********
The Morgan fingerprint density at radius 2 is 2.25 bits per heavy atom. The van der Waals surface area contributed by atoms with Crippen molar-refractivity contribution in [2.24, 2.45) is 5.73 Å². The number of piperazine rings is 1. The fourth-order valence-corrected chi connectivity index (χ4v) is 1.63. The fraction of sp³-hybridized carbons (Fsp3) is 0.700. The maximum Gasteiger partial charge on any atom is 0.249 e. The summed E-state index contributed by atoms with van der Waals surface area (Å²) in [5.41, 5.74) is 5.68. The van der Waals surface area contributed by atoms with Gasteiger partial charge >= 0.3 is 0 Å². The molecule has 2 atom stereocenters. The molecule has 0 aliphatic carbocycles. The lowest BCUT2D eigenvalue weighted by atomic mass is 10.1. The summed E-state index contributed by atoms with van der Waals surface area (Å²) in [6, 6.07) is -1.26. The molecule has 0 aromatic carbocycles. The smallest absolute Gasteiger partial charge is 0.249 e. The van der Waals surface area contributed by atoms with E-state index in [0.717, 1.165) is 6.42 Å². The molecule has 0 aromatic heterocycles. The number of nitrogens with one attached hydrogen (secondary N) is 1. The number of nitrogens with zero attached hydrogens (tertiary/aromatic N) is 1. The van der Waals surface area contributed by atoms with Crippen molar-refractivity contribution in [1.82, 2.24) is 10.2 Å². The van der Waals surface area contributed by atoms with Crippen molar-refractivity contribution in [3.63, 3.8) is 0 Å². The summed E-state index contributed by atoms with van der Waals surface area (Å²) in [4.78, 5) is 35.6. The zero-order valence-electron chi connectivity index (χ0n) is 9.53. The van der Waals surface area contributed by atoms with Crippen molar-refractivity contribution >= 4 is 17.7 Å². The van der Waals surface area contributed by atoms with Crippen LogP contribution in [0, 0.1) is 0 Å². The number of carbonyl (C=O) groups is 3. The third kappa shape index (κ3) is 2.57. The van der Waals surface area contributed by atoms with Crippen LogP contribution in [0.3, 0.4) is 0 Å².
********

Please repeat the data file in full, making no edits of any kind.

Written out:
The Morgan fingerprint density at radius 2 is 2.25 bits per heavy atom. The van der Waals surface area contributed by atoms with Crippen molar-refractivity contribution in [2.24, 2.45) is 5.73 Å². The number of piperazine rings is 1. The fourth-order valence-corrected chi connectivity index (χ4v) is 1.63. The fraction of sp³-hybridized carbons (Fsp3) is 0.700. The maximum Gasteiger partial charge on any atom is 0.249 e. The summed E-state index contributed by atoms with van der Waals surface area (Å²) in [5.41, 5.74) is 5.68. The van der Waals surface area contributed by atoms with Gasteiger partial charge >= 0.3 is 0 Å². The molecule has 2 atom stereocenters. The molecule has 0 aliphatic carbocycles. The lowest BCUT2D eigenvalue weighted by atomic mass is 10.1. The summed E-state index contributed by atoms with van der Waals surface area (Å²) in [6, 6.07) is -1.26. The molecule has 0 aromatic carbocycles. The smallest absolute Gasteiger partial charge is 0.249 e. The van der Waals surface area contributed by atoms with E-state index in [0.717, 1.165) is 6.42 Å². The molecule has 0 aromatic heterocycles. The number of nitrogens with one attached hydrogen (secondary N) is 1. The number of nitrogens with zero attached hydrogens (tertiary/aromatic N) is 1. The van der Waals surface area contributed by atoms with Crippen molar-refractivity contribution in [1.82, 2.24) is 10.2 Å². The van der Waals surface area contributed by atoms with Crippen molar-refractivity contribution in [3.63, 3.8) is 0 Å². The summed E-state index contributed by atoms with van der Waals surface area (Å²) in [4.78, 5) is 35.6. The zero-order valence-electron chi connectivity index (χ0n) is 9.53. The van der Waals surface area contributed by atoms with Crippen molar-refractivity contribution >= 4 is 17.7 Å². The van der Waals surface area contributed by atoms with Crippen LogP contribution in [0, 0.1) is 0 Å². The number of carbonyl (C=O) groups is 3. The third kappa shape index (κ3) is 2.57. The van der Waals surface area contributed by atoms with Crippen LogP contribution in [0.3, 0.4) is 0 Å².